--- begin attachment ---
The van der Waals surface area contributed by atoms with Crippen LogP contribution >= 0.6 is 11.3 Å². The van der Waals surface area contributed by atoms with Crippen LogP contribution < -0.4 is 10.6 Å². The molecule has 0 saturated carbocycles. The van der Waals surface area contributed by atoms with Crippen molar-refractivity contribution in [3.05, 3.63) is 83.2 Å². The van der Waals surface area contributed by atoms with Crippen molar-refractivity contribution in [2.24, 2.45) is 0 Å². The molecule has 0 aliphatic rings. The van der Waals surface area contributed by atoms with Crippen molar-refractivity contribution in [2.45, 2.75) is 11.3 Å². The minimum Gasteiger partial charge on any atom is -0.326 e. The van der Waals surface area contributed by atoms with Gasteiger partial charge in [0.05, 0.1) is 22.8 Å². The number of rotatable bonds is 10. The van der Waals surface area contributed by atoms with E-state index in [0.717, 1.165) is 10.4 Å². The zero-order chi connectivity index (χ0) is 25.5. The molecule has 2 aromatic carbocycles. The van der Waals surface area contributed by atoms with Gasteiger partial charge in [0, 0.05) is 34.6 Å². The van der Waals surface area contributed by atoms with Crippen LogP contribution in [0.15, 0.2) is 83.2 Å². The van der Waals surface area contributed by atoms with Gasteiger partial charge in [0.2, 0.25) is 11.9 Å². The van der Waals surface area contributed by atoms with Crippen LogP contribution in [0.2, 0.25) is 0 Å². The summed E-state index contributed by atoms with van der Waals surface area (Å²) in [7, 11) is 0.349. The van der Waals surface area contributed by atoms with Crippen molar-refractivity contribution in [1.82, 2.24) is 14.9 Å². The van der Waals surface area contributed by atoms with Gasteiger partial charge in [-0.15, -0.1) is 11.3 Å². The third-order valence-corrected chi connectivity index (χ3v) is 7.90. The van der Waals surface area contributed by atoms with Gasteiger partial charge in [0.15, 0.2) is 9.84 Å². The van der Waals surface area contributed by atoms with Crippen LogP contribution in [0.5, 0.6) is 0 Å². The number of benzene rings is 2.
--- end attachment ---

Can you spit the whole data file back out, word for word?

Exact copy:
The van der Waals surface area contributed by atoms with Crippen LogP contribution >= 0.6 is 11.3 Å². The van der Waals surface area contributed by atoms with Crippen LogP contribution < -0.4 is 10.6 Å². The molecule has 0 saturated carbocycles. The van der Waals surface area contributed by atoms with Crippen molar-refractivity contribution in [3.05, 3.63) is 83.2 Å². The van der Waals surface area contributed by atoms with Crippen molar-refractivity contribution in [2.24, 2.45) is 0 Å². The molecule has 0 aliphatic rings. The van der Waals surface area contributed by atoms with Crippen molar-refractivity contribution in [2.45, 2.75) is 11.3 Å². The minimum Gasteiger partial charge on any atom is -0.326 e. The van der Waals surface area contributed by atoms with Gasteiger partial charge in [0.05, 0.1) is 22.8 Å². The number of rotatable bonds is 10. The van der Waals surface area contributed by atoms with E-state index in [0.717, 1.165) is 10.4 Å². The zero-order chi connectivity index (χ0) is 25.5. The molecule has 2 aromatic carbocycles. The van der Waals surface area contributed by atoms with Gasteiger partial charge in [0, 0.05) is 34.6 Å². The van der Waals surface area contributed by atoms with Crippen LogP contribution in [0.15, 0.2) is 83.2 Å². The van der Waals surface area contributed by atoms with Gasteiger partial charge in [0.2, 0.25) is 11.9 Å². The van der Waals surface area contributed by atoms with Crippen LogP contribution in [0.2, 0.25) is 0 Å². The summed E-state index contributed by atoms with van der Waals surface area (Å²) in [7, 11) is 0.349. The van der Waals surface area contributed by atoms with Crippen molar-refractivity contribution in [1.82, 2.24) is 14.9 Å². The van der Waals surface area contributed by atoms with Gasteiger partial charge in [-0.15, -0.1) is 11.3 Å². The third-order valence-corrected chi connectivity index (χ3v) is 7.90. The van der Waals surface area contributed by atoms with Gasteiger partial charge in [0.15, 0.2) is 9.84 Å². The van der Waals surface area contributed by atoms with Crippen LogP contribution in [0.5, 0.6) is 0 Å². The number of benzene rings is 2.